Denmark will ban clothing with ‘forever chemicals’

The Danish government is sending a message on PFAS, a class of artificial substances known as “forever chemicals,” as they don’t break down easily in nature.

[ Related: 2 ways of knowing if there are PFAS in your drinking water ]

Denmark’s Ministry of the Environment said it plans to ban all clothes, shoes, and waterproofing agents that contain Per and Polyfluoroalkyl Substances, citing myriad health risks linked to the oil, water, and stain repellents. Developed in the 1930s, PFAS became widely used in the ‘50s, appearing in everything from cars and carpets to food packaging and beauty products. Studies have linked PFAS to reproductive health problems, child developmental delays, cancers, and high cholesterol, per the EPA.

Denmark intends for its PFAS clothing ban to kick in on July 1, 2026, in order to offer businesses a “transition period,” the environmental regulator said in an April 25 announcement. The ban will encompass both imported and Danish-made clothing, but it won’t affect “professional” or “safety clothing.” Denmark had already banned PFAS in food packaging as of 2020.

“The proposal for a ban will be subject to consultation,” the Ministry said in a statement. “It will be possible for companies to register if there are special challenges that must be taken into account.”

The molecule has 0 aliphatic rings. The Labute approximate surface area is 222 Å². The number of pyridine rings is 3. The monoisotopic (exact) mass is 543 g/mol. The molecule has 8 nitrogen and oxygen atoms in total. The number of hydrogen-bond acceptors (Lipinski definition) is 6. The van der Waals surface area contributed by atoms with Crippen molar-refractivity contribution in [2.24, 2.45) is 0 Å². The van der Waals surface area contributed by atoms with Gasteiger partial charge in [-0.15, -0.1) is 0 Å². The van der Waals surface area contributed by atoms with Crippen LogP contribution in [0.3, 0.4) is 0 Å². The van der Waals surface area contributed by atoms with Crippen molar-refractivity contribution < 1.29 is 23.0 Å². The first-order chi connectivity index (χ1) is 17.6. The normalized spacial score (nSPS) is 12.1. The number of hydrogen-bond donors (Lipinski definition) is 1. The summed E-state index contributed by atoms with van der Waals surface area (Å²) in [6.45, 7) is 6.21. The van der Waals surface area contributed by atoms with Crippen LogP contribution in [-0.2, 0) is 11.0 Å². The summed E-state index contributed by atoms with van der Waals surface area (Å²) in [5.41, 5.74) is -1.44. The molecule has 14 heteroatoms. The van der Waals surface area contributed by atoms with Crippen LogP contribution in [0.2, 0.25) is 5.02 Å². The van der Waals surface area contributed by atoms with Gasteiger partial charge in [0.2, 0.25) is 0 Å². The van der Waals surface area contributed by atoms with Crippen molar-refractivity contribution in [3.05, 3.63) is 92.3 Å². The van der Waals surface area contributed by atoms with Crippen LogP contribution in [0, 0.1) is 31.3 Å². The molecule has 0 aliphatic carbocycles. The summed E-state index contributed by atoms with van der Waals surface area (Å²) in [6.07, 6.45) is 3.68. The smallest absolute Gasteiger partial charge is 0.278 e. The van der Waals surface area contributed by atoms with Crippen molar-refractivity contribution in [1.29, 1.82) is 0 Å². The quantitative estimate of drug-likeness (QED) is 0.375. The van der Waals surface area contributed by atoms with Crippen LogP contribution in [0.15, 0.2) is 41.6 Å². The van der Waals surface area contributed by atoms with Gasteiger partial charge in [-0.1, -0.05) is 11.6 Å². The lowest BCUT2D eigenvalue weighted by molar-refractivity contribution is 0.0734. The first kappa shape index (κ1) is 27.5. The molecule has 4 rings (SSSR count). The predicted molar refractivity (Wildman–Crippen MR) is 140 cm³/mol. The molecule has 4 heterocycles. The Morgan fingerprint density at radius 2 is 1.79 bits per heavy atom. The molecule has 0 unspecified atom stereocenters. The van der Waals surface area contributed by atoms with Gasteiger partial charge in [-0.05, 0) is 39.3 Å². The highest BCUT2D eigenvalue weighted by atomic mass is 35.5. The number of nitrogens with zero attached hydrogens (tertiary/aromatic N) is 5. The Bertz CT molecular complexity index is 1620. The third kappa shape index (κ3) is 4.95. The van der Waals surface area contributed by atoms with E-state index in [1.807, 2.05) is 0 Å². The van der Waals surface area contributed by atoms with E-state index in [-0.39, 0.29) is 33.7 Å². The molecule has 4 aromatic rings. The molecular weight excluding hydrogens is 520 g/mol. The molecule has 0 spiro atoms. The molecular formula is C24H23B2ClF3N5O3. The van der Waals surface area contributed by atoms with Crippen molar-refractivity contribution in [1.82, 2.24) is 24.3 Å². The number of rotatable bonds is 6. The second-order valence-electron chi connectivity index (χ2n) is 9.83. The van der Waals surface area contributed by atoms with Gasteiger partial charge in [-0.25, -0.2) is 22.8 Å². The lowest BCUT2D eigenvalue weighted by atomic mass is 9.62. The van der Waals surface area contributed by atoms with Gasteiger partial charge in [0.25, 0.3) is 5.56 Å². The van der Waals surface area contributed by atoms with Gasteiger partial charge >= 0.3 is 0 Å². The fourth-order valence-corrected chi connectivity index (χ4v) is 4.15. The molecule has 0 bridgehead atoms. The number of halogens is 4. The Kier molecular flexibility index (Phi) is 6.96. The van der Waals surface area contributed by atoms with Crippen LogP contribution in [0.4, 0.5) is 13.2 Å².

PFAS’ are specifically common in clothing labeled as water- and stain-resistant, such as rain jackets and athletic wear. A 2022 report, from environmental advocacy group Toxic-Free Future, estimated that 72% of products with such labels contain PFAS. The same year, a study by the non-profit American Chemical Society found significant concentrations of the chemicals in childrens’ school uniforms, CBS reported.

Still commonly used globally, the chemicals persist in the environment, accumulating across the food chain. They are found today in fish, cattle, vegetables, and drinking water. 

[ Related: 8 new types of ‘forever chemicals’ found in river linked to US cancer cluster ]

In the US, the agency banned some PFAS from food packaging and introduced new PFAS-related tap water regulations earlier this month. At the time, the EPA said that limiting exposure would “prevent thousands of premature deaths, tens of thousands of serious illnesses, including certain cancers and liver and heart impacts in adults, and immune and developmental impacts to infants and children.” 

The EPA’s website states that “research is still ongoing to determine how different levels of exposure to different PFAS can lead to a variety of health effects.”

Other nations have moved to outlaw the chemicals. New Zealand will ban them from use in cosmetics as of 2026, and five European countries—Denmark, Germany, the Netherlands, Norway, and Sweden—introduced a proposal last year to eventually restrict the use of PFAS across the European Union.

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